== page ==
Plastic surgery. We generally like the final product, we're just not thrilled about the whole surgery part. But what if we told you that you could have a non-surgical face lift? That's just what microcurrent therapy promises. It's the latest trend. And 51-year-old Karen Deer now shares her story of undergoing the procedure.
I thought I would never say these words: cosmetic surgery.
I'm 51, and the lines are creeping up, around my eyes and lips. I've even spotted extra skin under my chin (OK, call it what it is, a saggy jowl).
And I can't help thinking about how to slow down this inevitable aging process.
I'm not willing to go under the knife or even look at a needle. In fact, when I was 5 years old, my mother says four nurses held me down for one little shot before my tonsils were removed. There must be another option to cosmetic surgery.
I found it: a microcurrent face-lift that works like surgery but isn't.
Microcurrent face-lift was recently introduced. It's a nonsurgical, noninvasive cosmetic technique.
"This new alternative is the buzz in the holistic medical field," says Zach LaBoube, board certified chiropractor at the InsideOut Wellness and Acupuncture Center in Clayton, Mo.
The face-lift procedure is safe and effective, delivering results at a fraction of the cost of traditional cosmetic procedures, he says. The procedure was approved for medical professionals by the FDA in 1999 for pain and healing, but it has not been approved as a cosmetic procedure.
"A microcurrent face-lift can be performed to improve muscle tone in the face and neck, lift jowls and eyebrows, reduce and eliminate fine lines and wrinkles," says LaBoube. "Microcurrent improves facial circulation and skin exfoliation."
Actresses, such as Vanessa Williams (in the April 2010 Prevention magazine), swear by the procedure to reduce lines and tighten the skin.
Here's how it works:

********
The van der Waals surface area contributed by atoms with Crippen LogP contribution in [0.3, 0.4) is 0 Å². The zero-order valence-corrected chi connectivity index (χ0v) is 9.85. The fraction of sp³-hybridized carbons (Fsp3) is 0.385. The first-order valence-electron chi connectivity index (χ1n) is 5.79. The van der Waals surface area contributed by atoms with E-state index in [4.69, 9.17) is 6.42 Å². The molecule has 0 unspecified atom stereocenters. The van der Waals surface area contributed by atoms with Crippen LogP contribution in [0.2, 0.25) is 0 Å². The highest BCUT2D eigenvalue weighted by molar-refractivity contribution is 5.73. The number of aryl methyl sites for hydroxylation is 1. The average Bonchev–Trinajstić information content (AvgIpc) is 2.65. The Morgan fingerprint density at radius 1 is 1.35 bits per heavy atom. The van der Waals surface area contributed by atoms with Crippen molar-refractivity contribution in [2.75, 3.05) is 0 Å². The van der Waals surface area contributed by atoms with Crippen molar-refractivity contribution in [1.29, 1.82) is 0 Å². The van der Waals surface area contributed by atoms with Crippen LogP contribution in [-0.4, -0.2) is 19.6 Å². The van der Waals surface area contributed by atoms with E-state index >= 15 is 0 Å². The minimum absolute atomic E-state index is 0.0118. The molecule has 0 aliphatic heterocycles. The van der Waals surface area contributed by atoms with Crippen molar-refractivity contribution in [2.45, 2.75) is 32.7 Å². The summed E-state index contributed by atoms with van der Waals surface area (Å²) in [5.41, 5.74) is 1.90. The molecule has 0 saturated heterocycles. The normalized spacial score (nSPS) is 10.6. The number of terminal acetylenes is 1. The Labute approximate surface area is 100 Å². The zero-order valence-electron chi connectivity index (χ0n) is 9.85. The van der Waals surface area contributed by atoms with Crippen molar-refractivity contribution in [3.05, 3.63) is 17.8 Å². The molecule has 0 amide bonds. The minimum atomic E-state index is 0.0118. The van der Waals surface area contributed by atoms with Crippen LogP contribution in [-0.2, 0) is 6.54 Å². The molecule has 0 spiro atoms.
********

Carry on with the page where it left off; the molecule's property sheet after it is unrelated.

A microcurrent face-lift uses gentle electrical stimulation to trigger the body's natural skin enhancement. The face-lift procedure itself takes about an hour and is virtually painless (actually, I slept through some of my sessions and gabbed through the rest). A microcurrent technician will use two wands (see photo) that disseminate the current with a conducting lotion. The procedure requires no anesthesia and no recovery time. To achieve the ultimate benefits, you'll need 10 to 12 treatments within four to six weeks. I did 10 sessions. Follow-up treatments, every four to six weeks, are also recommended to maintain your results. LaBoube says, "The best candidates for a microcurrent facelift are patients from 30 to 65." Younger patients select this treatment as a proactive measure, while older patients (like me) see improvements in their muscle tone and elimination of fine lines and wrinkles. Dr. Gregory Branham, division chief of facial plastic surgery in the Department of Otolaryngology at Washington University School of Medicine, specializes in cosmetic procedures such as mini face-lifts, traditional face-lifts, brow lifts and eyelid surgery. Branham says, "Mircocurrent appears to be safe, so it's not going to harm anyone. The procedure is designed to stimulate the underlying muscle, so in theory, when you work out a muscle, it will build up and develop tone." He adds, "If you're looking for something long-lasting, this may not be the type of procedure you would choose. However, the microcurrent face-lift would be a reasonable choice for a shorter-term goal." As for my procedure, I see an improvement around my lips (fine line reduction), and the skin around my cheeks looks and feels softer. Looking at my before and after photos, LaBoube says this: "The sagginess under Karen's chin is significantly improved, and the lines of the neck are much thinner. Her cheeks are also a lot smoother and the lines around her mouth are reduced. You can also see improvement in her brow. Karen could use a couple more treatments to further lift the jowls." // var ranNum = Math.round(Math.random()*1000000); document.write('http://content.yellowbrix.com/images/content/cimage.nsp?ctype=full_story&story_id=148087965&id=thirdage&ip_id=McClatchy-Tribune+Business+News&source_id=St.+Louis+Post-Dispatch&category=General+Interest&random=' + (ranNum));// ]]>//